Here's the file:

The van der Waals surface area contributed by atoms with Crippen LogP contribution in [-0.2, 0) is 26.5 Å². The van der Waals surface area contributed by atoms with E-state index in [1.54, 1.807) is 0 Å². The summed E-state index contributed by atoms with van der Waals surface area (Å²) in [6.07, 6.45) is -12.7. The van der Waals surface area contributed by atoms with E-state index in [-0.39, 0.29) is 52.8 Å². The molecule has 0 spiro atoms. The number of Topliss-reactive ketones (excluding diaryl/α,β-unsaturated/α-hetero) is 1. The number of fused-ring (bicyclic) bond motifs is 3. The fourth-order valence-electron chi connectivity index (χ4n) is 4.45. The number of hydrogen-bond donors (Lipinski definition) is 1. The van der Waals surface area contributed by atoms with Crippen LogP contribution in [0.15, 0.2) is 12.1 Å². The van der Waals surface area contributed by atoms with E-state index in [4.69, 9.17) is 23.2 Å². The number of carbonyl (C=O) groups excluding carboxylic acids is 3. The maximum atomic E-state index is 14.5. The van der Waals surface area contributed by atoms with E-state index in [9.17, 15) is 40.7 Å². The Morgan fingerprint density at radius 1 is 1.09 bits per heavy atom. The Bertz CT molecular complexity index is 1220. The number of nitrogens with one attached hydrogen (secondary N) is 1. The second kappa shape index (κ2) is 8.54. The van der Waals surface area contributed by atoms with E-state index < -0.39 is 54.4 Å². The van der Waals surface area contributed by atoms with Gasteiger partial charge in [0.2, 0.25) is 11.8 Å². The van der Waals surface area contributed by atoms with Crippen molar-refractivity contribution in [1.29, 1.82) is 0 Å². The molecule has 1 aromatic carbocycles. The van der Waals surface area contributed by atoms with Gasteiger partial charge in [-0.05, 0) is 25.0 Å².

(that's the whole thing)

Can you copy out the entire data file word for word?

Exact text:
The van der Waals surface area contributed by atoms with Crippen LogP contribution in [-0.2, 0) is 26.5 Å². The van der Waals surface area contributed by atoms with E-state index in [1.54, 1.807) is 0 Å². The summed E-state index contributed by atoms with van der Waals surface area (Å²) in [6.07, 6.45) is -12.7. The van der Waals surface area contributed by atoms with E-state index in [-0.39, 0.29) is 52.8 Å². The molecule has 0 spiro atoms. The number of Topliss-reactive ketones (excluding diaryl/α,β-unsaturated/α-hetero) is 1. The number of fused-ring (bicyclic) bond motifs is 3. The fourth-order valence-electron chi connectivity index (χ4n) is 4.45. The number of hydrogen-bond donors (Lipinski definition) is 1. The van der Waals surface area contributed by atoms with Crippen LogP contribution in [0.15, 0.2) is 12.1 Å². The van der Waals surface area contributed by atoms with E-state index in [4.69, 9.17) is 23.2 Å². The number of carbonyl (C=O) groups excluding carboxylic acids is 3. The maximum atomic E-state index is 14.5. The van der Waals surface area contributed by atoms with E-state index in [9.17, 15) is 40.7 Å². The Morgan fingerprint density at radius 1 is 1.09 bits per heavy atom. The Bertz CT molecular complexity index is 1220. The number of nitrogens with one attached hydrogen (secondary N) is 1. The second kappa shape index (κ2) is 8.54. The van der Waals surface area contributed by atoms with E-state index < -0.39 is 54.4 Å². The van der Waals surface area contributed by atoms with Gasteiger partial charge in [0.2, 0.25) is 11.8 Å². The van der Waals surface area contributed by atoms with Crippen molar-refractivity contribution in [1.29, 1.82) is 0 Å². The molecule has 1 aromatic carbocycles. The van der Waals surface area contributed by atoms with Gasteiger partial charge in [-0.05, 0) is 25.0 Å².